At the Northwest Communication Association’s annual conference in Coeur D’Alene, Idaho, Alex Kubitz’s senior thesis tied for top undergraduate paper.
The paper is titled, “Pebble Mine and Evolving Notions of the Ecological Indian: An Epideictic Function of Political Television Advertising.”
In it, Kubitz '13 wrote how advertisements created for and against the development of a large mine in Alaska have the potential to make the public confront preconceived notions on Native Americans, in relation to environmental discourse.
“For me to tie for the top paper award meant that my hard work I put in on my academics at Willamette, especially for my rhetoric major, has been recognized, and that my education has been top notch,” says Kubitz, who double majored in politics and rhetoric and media studies.
Kubitz, a native of Anchorage, Alaska, was one of about 150 undergraduates, graduates and faculty from the Northwest who attended the conference in late April. While there, he gave a 10-minute presentation of his work, responded to questions and attended other student presentations.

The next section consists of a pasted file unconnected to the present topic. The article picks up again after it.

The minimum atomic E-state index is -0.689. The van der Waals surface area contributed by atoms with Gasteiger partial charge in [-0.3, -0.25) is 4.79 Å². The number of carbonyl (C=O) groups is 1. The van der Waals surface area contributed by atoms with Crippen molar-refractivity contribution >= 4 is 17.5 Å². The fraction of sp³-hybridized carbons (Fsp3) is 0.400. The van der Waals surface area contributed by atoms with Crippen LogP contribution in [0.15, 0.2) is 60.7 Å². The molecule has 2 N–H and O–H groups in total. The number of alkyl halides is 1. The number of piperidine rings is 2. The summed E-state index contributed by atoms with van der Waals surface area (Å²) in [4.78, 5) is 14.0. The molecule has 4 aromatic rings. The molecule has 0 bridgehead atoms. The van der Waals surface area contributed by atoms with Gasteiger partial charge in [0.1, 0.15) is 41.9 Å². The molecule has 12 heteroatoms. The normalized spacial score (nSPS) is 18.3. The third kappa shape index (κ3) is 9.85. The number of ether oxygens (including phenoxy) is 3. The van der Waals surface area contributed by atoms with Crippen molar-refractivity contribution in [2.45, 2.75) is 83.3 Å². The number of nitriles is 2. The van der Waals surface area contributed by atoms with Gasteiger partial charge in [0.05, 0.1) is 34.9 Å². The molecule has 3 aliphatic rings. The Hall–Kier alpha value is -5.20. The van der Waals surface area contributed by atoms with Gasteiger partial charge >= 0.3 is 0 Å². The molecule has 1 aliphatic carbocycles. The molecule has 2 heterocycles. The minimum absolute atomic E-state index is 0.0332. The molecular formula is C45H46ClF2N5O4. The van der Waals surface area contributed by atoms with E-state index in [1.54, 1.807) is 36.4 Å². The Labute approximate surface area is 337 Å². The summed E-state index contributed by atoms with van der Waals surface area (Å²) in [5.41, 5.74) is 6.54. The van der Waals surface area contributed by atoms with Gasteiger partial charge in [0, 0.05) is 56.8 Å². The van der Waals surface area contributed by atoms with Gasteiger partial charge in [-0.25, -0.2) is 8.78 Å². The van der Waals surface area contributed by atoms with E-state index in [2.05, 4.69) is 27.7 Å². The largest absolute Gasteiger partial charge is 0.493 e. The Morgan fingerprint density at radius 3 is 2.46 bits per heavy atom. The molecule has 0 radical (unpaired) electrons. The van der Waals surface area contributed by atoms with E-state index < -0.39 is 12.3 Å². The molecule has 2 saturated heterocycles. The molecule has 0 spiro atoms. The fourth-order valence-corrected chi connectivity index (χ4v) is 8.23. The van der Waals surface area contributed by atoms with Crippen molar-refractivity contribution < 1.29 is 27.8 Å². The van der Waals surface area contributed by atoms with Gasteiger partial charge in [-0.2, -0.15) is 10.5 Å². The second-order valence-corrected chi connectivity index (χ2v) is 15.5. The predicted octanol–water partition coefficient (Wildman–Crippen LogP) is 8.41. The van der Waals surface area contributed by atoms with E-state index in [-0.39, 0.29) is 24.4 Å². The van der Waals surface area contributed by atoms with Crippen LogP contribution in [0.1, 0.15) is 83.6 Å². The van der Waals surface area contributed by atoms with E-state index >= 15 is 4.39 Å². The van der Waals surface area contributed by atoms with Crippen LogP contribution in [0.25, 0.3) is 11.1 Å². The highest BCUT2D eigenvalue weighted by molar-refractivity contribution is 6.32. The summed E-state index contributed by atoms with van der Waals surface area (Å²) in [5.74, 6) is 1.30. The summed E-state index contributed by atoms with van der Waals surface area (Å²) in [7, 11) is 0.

He also learned first hand how academic conferences work.
“Part of the idea is to give a good presentation so that people are interested in reading your paper — increasing your chance of getting it published,” he says. “As an undergraduate, this is not something we are often able to be a part of or observe.”
After graduating, Kubitz plans to return to Anchorage, where he is considering working with the Alaska Legislature. He hopes to attend law school in the fall of 2014.
Since 2001, 17 Willamette students have been honored for their papers at the Northwest Communication Association’s annual conference.